Monograms — Rules and Rule Breaking

The earliest known monograms appeared on coins as early as 350BC. They were the names of the Greek cities that issued the coins. Monograms have been used by artists and craftsmen since the Middle Ages. They were also used by royalty on coins and as insignia of all types.

During the Victorian Era, in both Europe and America, elaborate monograms became popular. They were used as a way to identify an individual’s belongings and also as a way to show status. Ladies embroidered beautiful and elaborate monograms on everything from bedding and linens to garments and home decor items.

Monograms increased in popularity again in the mid-20th century. Traditional monograms for ladies used a large center initial for the last name and smaller letters for the first and middle names.

Monograms for men are usually straight line designs … with the first, middle and last initials in that order.

Sometimes monograms have a flourish or other embellishment with them. They range from the very basic to very elaborate.

Some people say that monograms for couples should have the woman’s initial on the left, the last name in the middle and the man’s initial on the right … because they say “ladies go first”. Mary and Kevin Smith would have a monogram like this.

Others say that the man’s initial should go first, the last name would be in the middle and the woman’s initial on the right. In this case, Mary and Kevin Smith’s monogram would look like this.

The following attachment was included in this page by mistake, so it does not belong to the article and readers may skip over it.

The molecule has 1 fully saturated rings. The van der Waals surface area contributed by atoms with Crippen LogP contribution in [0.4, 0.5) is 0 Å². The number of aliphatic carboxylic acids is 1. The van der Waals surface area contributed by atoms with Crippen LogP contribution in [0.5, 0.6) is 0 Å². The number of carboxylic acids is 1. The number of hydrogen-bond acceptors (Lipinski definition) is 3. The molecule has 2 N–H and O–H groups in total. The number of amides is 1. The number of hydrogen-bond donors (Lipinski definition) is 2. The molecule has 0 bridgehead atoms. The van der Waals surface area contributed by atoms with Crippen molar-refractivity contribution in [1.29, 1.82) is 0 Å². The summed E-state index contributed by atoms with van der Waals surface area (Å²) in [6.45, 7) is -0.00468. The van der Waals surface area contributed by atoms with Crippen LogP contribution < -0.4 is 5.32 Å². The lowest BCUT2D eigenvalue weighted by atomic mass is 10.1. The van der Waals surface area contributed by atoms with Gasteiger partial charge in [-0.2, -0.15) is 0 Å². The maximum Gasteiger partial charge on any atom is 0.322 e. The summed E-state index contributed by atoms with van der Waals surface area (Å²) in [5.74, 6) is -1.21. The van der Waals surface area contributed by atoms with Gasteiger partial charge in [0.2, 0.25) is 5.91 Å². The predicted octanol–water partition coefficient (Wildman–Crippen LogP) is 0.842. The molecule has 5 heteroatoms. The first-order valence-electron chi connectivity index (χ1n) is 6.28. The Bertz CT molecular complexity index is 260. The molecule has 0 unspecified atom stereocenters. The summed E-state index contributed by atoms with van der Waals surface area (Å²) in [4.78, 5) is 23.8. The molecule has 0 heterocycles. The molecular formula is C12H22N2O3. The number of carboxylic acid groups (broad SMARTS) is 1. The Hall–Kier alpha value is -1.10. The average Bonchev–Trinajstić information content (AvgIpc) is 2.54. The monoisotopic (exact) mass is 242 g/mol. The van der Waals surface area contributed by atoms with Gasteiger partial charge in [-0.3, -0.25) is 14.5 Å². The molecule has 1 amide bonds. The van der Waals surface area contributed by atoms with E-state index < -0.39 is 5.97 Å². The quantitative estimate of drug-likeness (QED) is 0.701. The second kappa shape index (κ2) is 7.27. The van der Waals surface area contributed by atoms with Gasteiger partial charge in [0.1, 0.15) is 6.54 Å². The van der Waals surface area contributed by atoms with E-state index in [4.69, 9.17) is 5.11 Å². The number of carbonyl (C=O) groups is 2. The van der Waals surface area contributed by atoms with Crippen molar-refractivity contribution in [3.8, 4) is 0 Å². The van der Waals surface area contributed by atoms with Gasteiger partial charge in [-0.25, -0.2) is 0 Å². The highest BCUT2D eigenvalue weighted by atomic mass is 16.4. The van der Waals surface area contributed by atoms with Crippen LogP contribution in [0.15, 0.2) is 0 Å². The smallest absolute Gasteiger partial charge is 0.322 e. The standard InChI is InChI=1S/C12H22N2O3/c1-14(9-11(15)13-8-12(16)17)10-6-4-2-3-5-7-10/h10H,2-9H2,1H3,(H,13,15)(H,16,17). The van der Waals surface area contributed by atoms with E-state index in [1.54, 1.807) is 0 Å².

As crafters and sewists have begun to monogram a wider variety of items, monograms have gotten a new life! It’s not just about the letters anymore! Monogram frames have become very popular … and unique!

Now that we know the basics for placement of the initials in a monogram, let’s have some fun! Step away from the “straight and narrow” to create fun monograms where the letters stand on their own.

Combine one large initial with a name … first or last … to create unique monograms. A decorative initial for the last name flanked by plainer letters for the other initials also makes a fun monogram.

Silhouette Studio includes some Warp Templates that allow you to warp a monogram to create some interesting effects. Here are just a few.

Use the knife tool to create interlocking letters or the Subtract tool in the Modify panel to remove parts of your design to create fun monograms.

Don’t forget all the fun new fonts you can find …. here are a couple monograms creating using Full Color Fonts from the Silhouette Design Store.

As you can see, monograms are not just for hankies any more! They can be fun and funky and truly express the personality of the person!!

For more tips, tricks and tutorials using Silhouette Studio and your Silhouette Cameo, Curio and Mint, be sure to join my FB groups, Libby’s Silhouette Group – Tips, Tricks, Tutorials and Projects and Libby’s Craft and Sewing Group. Remember to post pictures of your creations!

Until Next time,

Happy Crafting!!

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